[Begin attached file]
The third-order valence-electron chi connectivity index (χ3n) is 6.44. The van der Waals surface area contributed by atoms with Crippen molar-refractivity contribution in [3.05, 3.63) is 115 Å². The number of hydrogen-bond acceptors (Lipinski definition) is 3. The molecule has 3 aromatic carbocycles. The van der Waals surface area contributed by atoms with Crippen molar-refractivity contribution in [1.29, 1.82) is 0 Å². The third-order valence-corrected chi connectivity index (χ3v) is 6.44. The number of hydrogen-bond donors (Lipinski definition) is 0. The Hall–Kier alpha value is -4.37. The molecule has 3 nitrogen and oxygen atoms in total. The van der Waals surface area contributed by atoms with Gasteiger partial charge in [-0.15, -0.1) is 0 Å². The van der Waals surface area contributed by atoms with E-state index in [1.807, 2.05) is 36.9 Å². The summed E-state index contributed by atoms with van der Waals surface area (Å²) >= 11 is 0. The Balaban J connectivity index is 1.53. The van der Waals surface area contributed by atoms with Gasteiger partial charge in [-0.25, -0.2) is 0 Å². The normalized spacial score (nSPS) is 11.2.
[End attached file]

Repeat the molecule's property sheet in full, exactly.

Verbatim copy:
The third-order valence-electron chi connectivity index (χ3n) is 6.44. The van der Waals surface area contributed by atoms with Crippen molar-refractivity contribution in [3.05, 3.63) is 115 Å². The number of hydrogen-bond acceptors (Lipinski definition) is 3. The molecule has 3 aromatic carbocycles. The van der Waals surface area contributed by atoms with Crippen molar-refractivity contribution in [1.29, 1.82) is 0 Å². The third-order valence-corrected chi connectivity index (χ3v) is 6.44. The number of hydrogen-bond donors (Lipinski definition) is 0. The Hall–Kier alpha value is -4.37. The molecule has 3 nitrogen and oxygen atoms in total. The van der Waals surface area contributed by atoms with Gasteiger partial charge in [-0.15, -0.1) is 0 Å². The van der Waals surface area contributed by atoms with E-state index in [1.807, 2.05) is 36.9 Å². The summed E-state index contributed by atoms with van der Waals surface area (Å²) >= 11 is 0. The Balaban J connectivity index is 1.53. The van der Waals surface area contributed by atoms with Gasteiger partial charge in [-0.25, -0.2) is 0 Å². The normalized spacial score (nSPS) is 11.2.